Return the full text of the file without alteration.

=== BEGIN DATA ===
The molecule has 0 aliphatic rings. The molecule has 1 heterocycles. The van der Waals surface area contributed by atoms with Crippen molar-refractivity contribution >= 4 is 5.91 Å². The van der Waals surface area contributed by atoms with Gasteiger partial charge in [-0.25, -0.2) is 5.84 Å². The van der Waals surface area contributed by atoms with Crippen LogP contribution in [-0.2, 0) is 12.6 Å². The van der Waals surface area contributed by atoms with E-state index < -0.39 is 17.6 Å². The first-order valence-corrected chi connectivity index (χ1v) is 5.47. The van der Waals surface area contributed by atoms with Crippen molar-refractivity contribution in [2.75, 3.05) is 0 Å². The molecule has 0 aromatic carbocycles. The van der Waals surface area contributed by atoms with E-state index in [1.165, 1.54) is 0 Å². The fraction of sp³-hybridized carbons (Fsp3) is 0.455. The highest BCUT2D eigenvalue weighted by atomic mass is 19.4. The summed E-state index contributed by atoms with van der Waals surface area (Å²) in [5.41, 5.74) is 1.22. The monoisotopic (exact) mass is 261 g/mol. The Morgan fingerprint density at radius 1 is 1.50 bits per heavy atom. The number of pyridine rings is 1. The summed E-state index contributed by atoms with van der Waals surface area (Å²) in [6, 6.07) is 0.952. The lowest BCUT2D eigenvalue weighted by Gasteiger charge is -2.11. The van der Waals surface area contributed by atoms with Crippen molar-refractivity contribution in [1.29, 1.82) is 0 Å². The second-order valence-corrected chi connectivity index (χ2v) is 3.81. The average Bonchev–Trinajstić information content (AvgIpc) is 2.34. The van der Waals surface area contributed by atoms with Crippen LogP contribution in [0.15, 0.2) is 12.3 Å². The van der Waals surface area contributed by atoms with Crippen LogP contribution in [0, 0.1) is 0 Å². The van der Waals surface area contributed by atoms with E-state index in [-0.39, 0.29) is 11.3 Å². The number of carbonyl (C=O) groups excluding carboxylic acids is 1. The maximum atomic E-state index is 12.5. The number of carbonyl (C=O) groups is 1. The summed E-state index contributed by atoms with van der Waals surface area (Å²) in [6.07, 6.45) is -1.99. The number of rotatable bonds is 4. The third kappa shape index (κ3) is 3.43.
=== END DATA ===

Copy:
The molecule has 0 aliphatic rings. The molecule has 1 heterocycles. The van der Waals surface area contributed by atoms with Crippen molar-refractivity contribution >= 4 is 5.91 Å². The van der Waals surface area contributed by atoms with Gasteiger partial charge in [-0.25, -0.2) is 5.84 Å². The van der Waals surface area contributed by atoms with Crippen LogP contribution in [-0.2, 0) is 12.6 Å². The van der Waals surface area contributed by atoms with E-state index < -0.39 is 17.6 Å². The first-order valence-corrected chi connectivity index (χ1v) is 5.47. The van der Waals surface area contributed by atoms with Crippen molar-refractivity contribution in [2.75, 3.05) is 0 Å². The molecule has 0 aromatic carbocycles. The van der Waals surface area contributed by atoms with E-state index in [1.165, 1.54) is 0 Å². The fraction of sp³-hybridized carbons (Fsp3) is 0.455. The highest BCUT2D eigenvalue weighted by atomic mass is 19.4. The summed E-state index contributed by atoms with van der Waals surface area (Å²) in [5.41, 5.74) is 1.22. The monoisotopic (exact) mass is 261 g/mol. The Morgan fingerprint density at radius 1 is 1.50 bits per heavy atom. The number of pyridine rings is 1. The summed E-state index contributed by atoms with van der Waals surface area (Å²) in [6, 6.07) is 0.952. The lowest BCUT2D eigenvalue weighted by Gasteiger charge is -2.11. The van der Waals surface area contributed by atoms with Crippen molar-refractivity contribution in [1.29, 1.82) is 0 Å². The second-order valence-corrected chi connectivity index (χ2v) is 3.81. The average Bonchev–Trinajstić information content (AvgIpc) is 2.34. The van der Waals surface area contributed by atoms with Crippen LogP contribution in [0.15, 0.2) is 12.3 Å². The van der Waals surface area contributed by atoms with Crippen LogP contribution in [0, 0.1) is 0 Å². The van der Waals surface area contributed by atoms with E-state index in [-0.39, 0.29) is 11.3 Å². The number of carbonyl (C=O) groups excluding carboxylic acids is 1. The maximum atomic E-state index is 12.5. The number of carbonyl (C=O) groups is 1. The summed E-state index contributed by atoms with van der Waals surface area (Å²) in [6.07, 6.45) is -1.99. The number of rotatable bonds is 4. The third kappa shape index (κ3) is 3.43.